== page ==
University of Texas Press
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  • Tourism and Agriculture: New Geographies of Consumption, Production and Rural Restructuring
Tourism and Agriculture: New Geographies of Consumption, Production and Rural Restructuring. Edited by Rebecca Torres and Janet Momsen. New York: Routledge, 2011. xvi + 224 pp., maps, tables, and index. $148.00 hardback (ISBN 978-0-415-58429-6).

Janet Momsen has for years been out-front analyzing issues that will resonate with anyone who has spent ample time in rural areas: How can the decline of small farming families and the significant rural unemployment be reversed? How to integrate the rich artisanal capacities of small farmers with the growing alternative tourism industry? Co-editor Rebecca Torres has pursued similar questions more recently, and brings a rich understanding of rural development dynamics and tourism in Mexico. The editors combine their Latin American and Caribbean expertise with that of twenty-one other scholars. They represent a diversity of disciplines, ranging from history to psychology, although it is not obvious from the written chapters which disciplinary vantage point each author brings. They report in fourteen short chapters on agriculture-tourism issues in world regions ranging from eastern and western Europe, Japan, Latin America, and the United States, to Ghana and the Fiji Islands.

It is unfortunate that the topics of this book --rural livelihoods, innovative agricultural trends, and alternative tourisms-- do not capture the scholarly attention that urban economic or political issues do. This volume connects these crucial issues to globalization, new forms of production and consumption, and new types of cultural exchange. A recurrent theme among chapters is that tourists visiting rural areas are primarily from cities, and often seek to reconnect with their severed rural roots. They desire connectivity to how food is grown and cared for, to increase awareness of the origins of often taken for granted products, and the people behind them. The book reports on new economic opportunities for rural producers through ecotourism, wine, food and rural tourism and specialized niche market agricultural production. The reader might quite logically think that there would be natural affinities and synergism between well-established small-scale farming and the emerging tourism activities in those same regions. The book reports that too often the two compete for land, water, labor and investment capital.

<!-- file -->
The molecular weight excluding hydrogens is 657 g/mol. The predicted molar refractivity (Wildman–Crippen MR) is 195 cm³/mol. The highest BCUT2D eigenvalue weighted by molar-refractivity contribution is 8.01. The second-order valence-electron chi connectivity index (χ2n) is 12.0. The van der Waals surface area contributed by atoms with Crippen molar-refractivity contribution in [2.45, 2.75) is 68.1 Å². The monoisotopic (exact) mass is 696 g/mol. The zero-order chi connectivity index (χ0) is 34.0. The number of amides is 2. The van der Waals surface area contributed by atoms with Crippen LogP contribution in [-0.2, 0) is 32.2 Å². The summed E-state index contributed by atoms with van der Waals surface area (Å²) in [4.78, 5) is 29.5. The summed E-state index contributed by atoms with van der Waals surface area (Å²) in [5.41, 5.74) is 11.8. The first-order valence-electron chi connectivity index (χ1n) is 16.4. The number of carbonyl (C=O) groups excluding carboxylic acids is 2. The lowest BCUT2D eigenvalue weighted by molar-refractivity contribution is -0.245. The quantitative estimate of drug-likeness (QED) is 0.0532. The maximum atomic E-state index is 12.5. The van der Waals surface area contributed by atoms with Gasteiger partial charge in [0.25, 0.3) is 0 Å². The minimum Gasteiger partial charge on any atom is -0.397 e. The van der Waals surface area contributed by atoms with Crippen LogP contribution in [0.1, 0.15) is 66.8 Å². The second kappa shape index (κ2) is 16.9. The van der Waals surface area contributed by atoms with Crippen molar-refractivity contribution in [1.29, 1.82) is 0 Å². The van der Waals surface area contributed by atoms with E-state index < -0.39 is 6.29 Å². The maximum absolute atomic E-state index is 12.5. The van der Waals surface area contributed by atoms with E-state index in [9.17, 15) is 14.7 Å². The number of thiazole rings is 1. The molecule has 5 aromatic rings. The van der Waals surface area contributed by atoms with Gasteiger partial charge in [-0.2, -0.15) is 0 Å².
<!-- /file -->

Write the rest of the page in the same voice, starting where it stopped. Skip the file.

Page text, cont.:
Unfortunately, the case study chapters do not follow a common structure. Nor do their methodologies examine tourism in a comparable way, so that one can follow similar challenges playing out across case studies. Instead the chapters are organized according to the preferences of the authors. This makes it challenging to extract the general points about agriculture and tourism that might transcend contexts. To some extent is also the case that agriculture-tourism connections are place specific, as this book leads the reader to conclude. But theory must transcend place, and this book makes little effort in that direction.

Now a few comments on individual chapters. Chapter 2 on Hungary focuses on describing particular places where rural tourism occurs, and even individual entrepreneurs, and does not seek to extract principles that could apply elsewhere. Readers of this and other chapters would have benefited from data about rural tourism growth that could highlight particular tourism arrangements that are particularly promising.